In every branch of gardening the changes have been rapid. The florists' varieties of Begonia, Gloxinia, Geranium, Cyclamen, Cineraria, Primula, Streptocarpus, Carnations, Achimenes, Chrysanthemum, Violas, Dahlias, Asters, Verbenas, and many such-like things, were unknown during the early part of this century. Donald Beaton, writing his recollections in 1854, of his early life as a gardener, tells how he remembers seeing the first Petunia that ever flowered in this country, at Lower Boughton, near Manchester, and the first Calceolaria in the Epsom Nursery. The institution of Shows and Awards of Merit has doubtless done much to stimulate the energy of florists and promote the production of new varieties. In Thomas Hogg's Treatise on the culture of the carnation and other flowers in 1820, he submits the Rules of two " Societies of Florists," in Islington and Chelsea, which had been started some years previously, for encouraging the cultivation of "Auriculas, Pinks, and Carnations." There were, he says, " several other societies of the same description in the neighbourhood of London, but these two are not only the most numerous in point of numbers, but likewise the most respectable in regard to the members composing them." The Rules of this Society are given at length. The subscription was 1. 11s 6d a year, and the value of the prizes, six in number, was presented to the successful candidates on Show Days. On the appointed days a dinner was held, and each member had to buy a dinner-ticket for the Auricula, the Carnation, and Pink shows. The flowers were judged by three members selected from among those present, and the flowers passed round the table while all were sitting at dinner, "beginning on the President's right hand, and returning on his left, in order that each person may distinctly view them." Many such societies have been started since then to encourage the florist varieties of different classes of flowers. Perhaps the most conspicuous have been those in connection with the rose, and more recently the chrysanthemum, which now boast of National Societies. The National Chrysanthemum Society originated in the one at Stoke Newington. That locality of London, which has for centuries been the haunt of gardens, from the times of L'Obel and Fairchild, and on to that of Loddiges, has not forgotten its old traditions; even in the midst of fog and smoke the dwellers in the East of London try to cultivate flowers. The chrysanthemum occupies much of their attention, and that they can cultivate them with success can be seen by the local Exhibitions.* The Horticultural Society held their first fete in 1831, and soon after the regular Exhibitions began. Since then their shows and those of the Botanical Society and of local societies in every town and county of England, have become events of yearly, or almost weekly occurrence, and the stimulus to Floriculture promoted by these institutions must be apparent to all. The Botanical Society of London was incorporated in 1839. That part of the grounds which were devoted to the illustration of the Natural Orders, were arranged by Sowerby, then the Secretary, and his father, Dr. F. J. Fane and Dr. Sigmund ; and everything was done to facilitate the labours of students of Scientific Botany.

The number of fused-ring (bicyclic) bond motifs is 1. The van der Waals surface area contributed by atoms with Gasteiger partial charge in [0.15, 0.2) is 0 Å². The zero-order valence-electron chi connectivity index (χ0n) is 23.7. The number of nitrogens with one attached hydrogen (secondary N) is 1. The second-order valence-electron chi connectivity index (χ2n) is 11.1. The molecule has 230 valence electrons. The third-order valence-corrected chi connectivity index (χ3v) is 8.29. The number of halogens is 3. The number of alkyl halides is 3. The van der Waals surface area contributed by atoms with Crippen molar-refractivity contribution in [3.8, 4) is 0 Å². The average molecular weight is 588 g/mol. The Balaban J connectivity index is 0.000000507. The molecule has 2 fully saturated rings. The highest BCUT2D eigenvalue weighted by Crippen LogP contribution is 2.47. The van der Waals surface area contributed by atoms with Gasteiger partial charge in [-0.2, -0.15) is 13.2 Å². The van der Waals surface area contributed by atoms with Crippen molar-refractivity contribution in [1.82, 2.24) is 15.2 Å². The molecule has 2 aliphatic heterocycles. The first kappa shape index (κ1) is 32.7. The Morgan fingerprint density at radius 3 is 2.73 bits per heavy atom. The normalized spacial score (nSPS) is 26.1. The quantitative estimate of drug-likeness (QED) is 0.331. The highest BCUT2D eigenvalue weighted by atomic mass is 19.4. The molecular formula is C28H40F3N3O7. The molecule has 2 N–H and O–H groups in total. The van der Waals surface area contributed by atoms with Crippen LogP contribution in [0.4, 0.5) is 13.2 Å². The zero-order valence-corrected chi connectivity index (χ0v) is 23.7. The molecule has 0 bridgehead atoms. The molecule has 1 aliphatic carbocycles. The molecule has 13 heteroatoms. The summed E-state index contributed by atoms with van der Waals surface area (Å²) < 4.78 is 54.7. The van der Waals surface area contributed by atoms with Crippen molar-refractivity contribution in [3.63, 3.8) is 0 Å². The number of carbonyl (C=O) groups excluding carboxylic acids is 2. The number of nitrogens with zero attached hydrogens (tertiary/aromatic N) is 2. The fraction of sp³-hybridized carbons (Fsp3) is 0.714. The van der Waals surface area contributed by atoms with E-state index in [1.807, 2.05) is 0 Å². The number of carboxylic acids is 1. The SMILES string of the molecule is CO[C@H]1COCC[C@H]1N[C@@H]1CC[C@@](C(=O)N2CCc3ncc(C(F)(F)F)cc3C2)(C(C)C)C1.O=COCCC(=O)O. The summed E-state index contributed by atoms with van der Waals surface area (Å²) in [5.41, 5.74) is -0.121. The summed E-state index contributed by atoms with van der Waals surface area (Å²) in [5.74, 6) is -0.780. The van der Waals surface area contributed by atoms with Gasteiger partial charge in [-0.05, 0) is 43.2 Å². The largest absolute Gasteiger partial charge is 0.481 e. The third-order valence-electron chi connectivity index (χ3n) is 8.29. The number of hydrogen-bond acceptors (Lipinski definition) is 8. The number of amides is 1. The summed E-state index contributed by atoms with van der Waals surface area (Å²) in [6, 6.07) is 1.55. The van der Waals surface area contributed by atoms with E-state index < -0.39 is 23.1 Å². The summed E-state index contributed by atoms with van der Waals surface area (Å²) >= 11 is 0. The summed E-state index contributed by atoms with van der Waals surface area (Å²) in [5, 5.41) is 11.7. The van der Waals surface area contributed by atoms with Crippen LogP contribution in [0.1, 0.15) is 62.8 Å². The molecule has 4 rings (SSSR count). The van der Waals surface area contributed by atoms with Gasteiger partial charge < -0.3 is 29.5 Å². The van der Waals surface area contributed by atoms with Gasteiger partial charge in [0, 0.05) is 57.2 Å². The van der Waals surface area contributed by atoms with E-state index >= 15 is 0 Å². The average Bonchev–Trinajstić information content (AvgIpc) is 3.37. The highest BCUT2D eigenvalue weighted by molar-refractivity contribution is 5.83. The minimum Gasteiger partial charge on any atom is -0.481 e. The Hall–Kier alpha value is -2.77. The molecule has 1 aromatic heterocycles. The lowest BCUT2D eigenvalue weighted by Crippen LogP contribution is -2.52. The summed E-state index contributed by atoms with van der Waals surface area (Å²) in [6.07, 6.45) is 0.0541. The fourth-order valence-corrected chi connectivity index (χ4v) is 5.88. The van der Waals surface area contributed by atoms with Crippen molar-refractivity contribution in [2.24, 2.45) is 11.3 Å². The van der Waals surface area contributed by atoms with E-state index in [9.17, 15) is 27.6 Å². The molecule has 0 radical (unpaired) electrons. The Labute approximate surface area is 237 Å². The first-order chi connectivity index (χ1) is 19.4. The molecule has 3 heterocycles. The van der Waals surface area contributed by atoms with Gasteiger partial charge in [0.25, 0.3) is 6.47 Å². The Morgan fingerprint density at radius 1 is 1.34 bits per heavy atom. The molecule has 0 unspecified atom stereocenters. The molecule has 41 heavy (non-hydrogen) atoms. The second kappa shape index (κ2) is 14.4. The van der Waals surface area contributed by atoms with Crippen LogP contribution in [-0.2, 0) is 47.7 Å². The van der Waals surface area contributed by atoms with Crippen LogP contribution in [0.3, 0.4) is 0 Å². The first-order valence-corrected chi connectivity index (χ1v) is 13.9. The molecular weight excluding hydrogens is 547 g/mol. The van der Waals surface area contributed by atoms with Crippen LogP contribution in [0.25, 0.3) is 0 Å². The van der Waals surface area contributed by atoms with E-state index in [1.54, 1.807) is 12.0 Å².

In the hasty review that has been taken of the progress of Horticulture, the prominent position of the Royal Gardens at Kew has not been properly pointed out. They were begun by the Princess of Wales, Mother of George III., about 1760. In the extremely quaint and original Poem, "The Botanic Garden," in 1791, Erasmus Darwin alludes to the wonders of Kew in his usual stilted verse :

* The Shows of the Dalston and De Beauvoir Town Amateur Chrysanthemum Society, held annually, are an example of what care and attention can achieve.

Memoirs of Dr. Frederic J. Fane. 1886.